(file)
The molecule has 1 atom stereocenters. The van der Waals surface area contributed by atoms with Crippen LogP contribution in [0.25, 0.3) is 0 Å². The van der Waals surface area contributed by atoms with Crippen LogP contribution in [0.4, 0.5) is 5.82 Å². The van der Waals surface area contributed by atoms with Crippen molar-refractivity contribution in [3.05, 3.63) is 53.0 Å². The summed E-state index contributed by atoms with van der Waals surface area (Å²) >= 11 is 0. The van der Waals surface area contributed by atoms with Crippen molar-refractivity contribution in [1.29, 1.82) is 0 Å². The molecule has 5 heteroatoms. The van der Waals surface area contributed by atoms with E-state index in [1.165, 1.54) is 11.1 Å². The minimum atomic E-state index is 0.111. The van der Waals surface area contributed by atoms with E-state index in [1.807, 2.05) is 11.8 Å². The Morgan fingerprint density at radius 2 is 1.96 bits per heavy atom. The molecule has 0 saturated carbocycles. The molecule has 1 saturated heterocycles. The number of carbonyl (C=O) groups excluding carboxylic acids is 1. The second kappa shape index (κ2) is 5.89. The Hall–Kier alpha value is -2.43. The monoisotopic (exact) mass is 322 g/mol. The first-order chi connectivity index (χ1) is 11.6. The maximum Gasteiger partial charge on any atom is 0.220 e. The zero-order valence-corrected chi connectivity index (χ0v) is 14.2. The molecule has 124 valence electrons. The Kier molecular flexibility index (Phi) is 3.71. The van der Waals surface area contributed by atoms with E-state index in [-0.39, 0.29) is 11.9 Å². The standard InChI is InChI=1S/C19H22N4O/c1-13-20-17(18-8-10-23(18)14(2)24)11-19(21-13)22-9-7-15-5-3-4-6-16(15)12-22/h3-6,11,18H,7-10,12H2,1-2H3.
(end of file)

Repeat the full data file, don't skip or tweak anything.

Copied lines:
The molecule has 1 atom stereocenters. The van der Waals surface area contributed by atoms with Crippen LogP contribution in [0.25, 0.3) is 0 Å². The van der Waals surface area contributed by atoms with Crippen LogP contribution in [0.4, 0.5) is 5.82 Å². The van der Waals surface area contributed by atoms with Crippen molar-refractivity contribution in [3.05, 3.63) is 53.0 Å². The summed E-state index contributed by atoms with van der Waals surface area (Å²) >= 11 is 0. The van der Waals surface area contributed by atoms with Crippen molar-refractivity contribution in [1.29, 1.82) is 0 Å². The molecule has 5 heteroatoms. The van der Waals surface area contributed by atoms with E-state index in [1.165, 1.54) is 11.1 Å². The minimum atomic E-state index is 0.111. The van der Waals surface area contributed by atoms with E-state index in [1.807, 2.05) is 11.8 Å². The Morgan fingerprint density at radius 2 is 1.96 bits per heavy atom. The molecule has 0 saturated carbocycles. The molecule has 1 saturated heterocycles. The number of carbonyl (C=O) groups excluding carboxylic acids is 1. The second kappa shape index (κ2) is 5.89. The Hall–Kier alpha value is -2.43. The monoisotopic (exact) mass is 322 g/mol. The first-order chi connectivity index (χ1) is 11.6. The maximum Gasteiger partial charge on any atom is 0.220 e. The zero-order valence-corrected chi connectivity index (χ0v) is 14.2. The molecule has 124 valence electrons. The Kier molecular flexibility index (Phi) is 3.71. The van der Waals surface area contributed by atoms with E-state index in [-0.39, 0.29) is 11.9 Å². The standard InChI is InChI=1S/C19H22N4O/c1-13-20-17(18-8-10-23(18)14(2)24)11-19(21-13)22-9-7-15-5-3-4-6-16(15)12-22/h3-6,11,18H,7-10,12H2,1-2H3.